National Centre for Computing Education celebrates its first 1,000 graduates
10 August 2020
The National Centre for Computing Education (NCCE) is congratulating the first 1,000 teachers to complete its landmark professional development programme; boosting schools’ ability to deliver GCSE computer science across England.
The teachers have completed the Computer Science Accelerator, the NCCE’s flexible programme designed to give teachers the knowledge and confidence to teach GCSE computer science.
Enrolments on the programme have remained high during the closure of schools to most pupils due to coronavirus, with a further 2,300 currently enrolled for the CS Accelerator.
Professor Simon Peyton Jones, Chair of the NCCE said:
“I am so impressed by, and proud of, the first 1,000 teachers who have stepped up to the CSA challenge, bringing their professional expertise, their commitment, and their enthusiasm to the programme.
“Every young person should have the opportunity to dive deep into computer science if they wish, as they can in natural science, and these CSA graduates will enable them to do just that. We look forward to welcoming many more.”
The free programme is available to current or aspiring teachers of GCSE computer science from state-funded secondary schools and colleges, with bursaries available to schools to help support teachers’ professional development.
Eligibility for the Computer Science Accelerator was broadened in February 2020, to enable trainee teachers, supply teachers and teachers wishing to return to the profession to also access the free programme designed to help them to teach the GCSE.
Spencer Organ, Head of Computing and New Technology, at KESH Academy Birmingham was one of the first CS Accelerator graduates, completed the course a year ago. He said;
“The CSA programme has had a massive effect on my journey from physics teacher to head of computer science. The course not only secured and developed the skills and subject knowledge for me to deliver computer science at both key stage 3 and GCSE but also the skills to help support other colleagues in the school who will also be delivering the units.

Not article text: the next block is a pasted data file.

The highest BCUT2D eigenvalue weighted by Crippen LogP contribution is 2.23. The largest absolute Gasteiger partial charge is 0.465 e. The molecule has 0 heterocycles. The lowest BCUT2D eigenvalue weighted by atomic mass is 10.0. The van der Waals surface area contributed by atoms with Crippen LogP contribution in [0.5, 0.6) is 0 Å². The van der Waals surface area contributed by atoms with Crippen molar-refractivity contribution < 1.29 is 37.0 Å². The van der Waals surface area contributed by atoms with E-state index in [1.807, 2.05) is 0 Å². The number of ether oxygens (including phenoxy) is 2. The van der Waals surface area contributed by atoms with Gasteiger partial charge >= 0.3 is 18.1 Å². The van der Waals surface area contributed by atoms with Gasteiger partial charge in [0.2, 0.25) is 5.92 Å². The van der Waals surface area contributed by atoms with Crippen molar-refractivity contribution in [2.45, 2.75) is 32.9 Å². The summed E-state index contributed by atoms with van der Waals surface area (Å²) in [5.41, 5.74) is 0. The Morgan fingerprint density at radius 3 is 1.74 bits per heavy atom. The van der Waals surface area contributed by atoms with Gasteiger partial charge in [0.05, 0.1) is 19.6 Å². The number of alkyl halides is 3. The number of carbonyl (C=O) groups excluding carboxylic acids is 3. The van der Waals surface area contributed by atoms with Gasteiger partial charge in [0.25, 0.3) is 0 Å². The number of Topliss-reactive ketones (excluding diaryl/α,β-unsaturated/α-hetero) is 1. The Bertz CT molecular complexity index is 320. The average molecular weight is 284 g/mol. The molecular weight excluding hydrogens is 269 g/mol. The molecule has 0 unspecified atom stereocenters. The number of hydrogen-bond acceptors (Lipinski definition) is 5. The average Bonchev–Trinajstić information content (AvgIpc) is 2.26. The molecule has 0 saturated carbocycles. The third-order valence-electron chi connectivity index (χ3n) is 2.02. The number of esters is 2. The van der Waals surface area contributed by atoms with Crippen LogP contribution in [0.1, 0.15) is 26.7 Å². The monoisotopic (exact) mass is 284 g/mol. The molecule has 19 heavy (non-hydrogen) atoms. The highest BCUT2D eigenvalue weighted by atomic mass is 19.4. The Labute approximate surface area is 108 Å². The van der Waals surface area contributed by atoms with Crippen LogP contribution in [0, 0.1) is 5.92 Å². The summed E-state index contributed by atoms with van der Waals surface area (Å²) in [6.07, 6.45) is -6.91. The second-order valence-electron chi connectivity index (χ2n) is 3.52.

“I’m now the new Head of Department at our school, which has doubled curriculum time for computer science and we’re now looking at the prospect of GCSE computer science starting in September 2021.”
Computer science teacher Annie Cuffe Davies said the CS Accelerator had helped to increase in the number of students studying GCSE at her school;
“Completing the Computer Science Accelerator has honestly changed my career. Since finishing it, I have been for interviews for computer science jobs, and was offered a role overseas. However my headteacher then offered me a permanent contract. I was delighted - it wouldn’t have been possible without the NCCE.
“I’m now running coding clubs in school, which I use to engage my students in the huge range of potential careers computer science can offer. The students are starting to see the value of computer science in different places, whether that’s in making, building, gaming or problem-solving. We have also seen a really big increase in the number of students wanting to study GCSE computer science, which is exciting.”
Hannah Overton who is a newly qualified teacher, completed the programme and has also just completed a PGCE in computer science at Bath Spa University. She said:
“I’m a mature student who originally worked in IT. I’ve found the CSA courses really useful as I graduated in computer studies rather than computer science and they have filled in any gaps I had. I would thoroughly recommend these courses as they are well taught, well managed and have pointed me to a lot of useful resources.”
The NCCE is funded by the Department for Education and works to increase the number of pupils in schools and colleges who study computer science at GCSE and A level, particularly girls and those from disadvantaged areas. This means ensuring that there are enough teachers equipped and confident to teach computer science. Its CSA programme was launched in November 2018.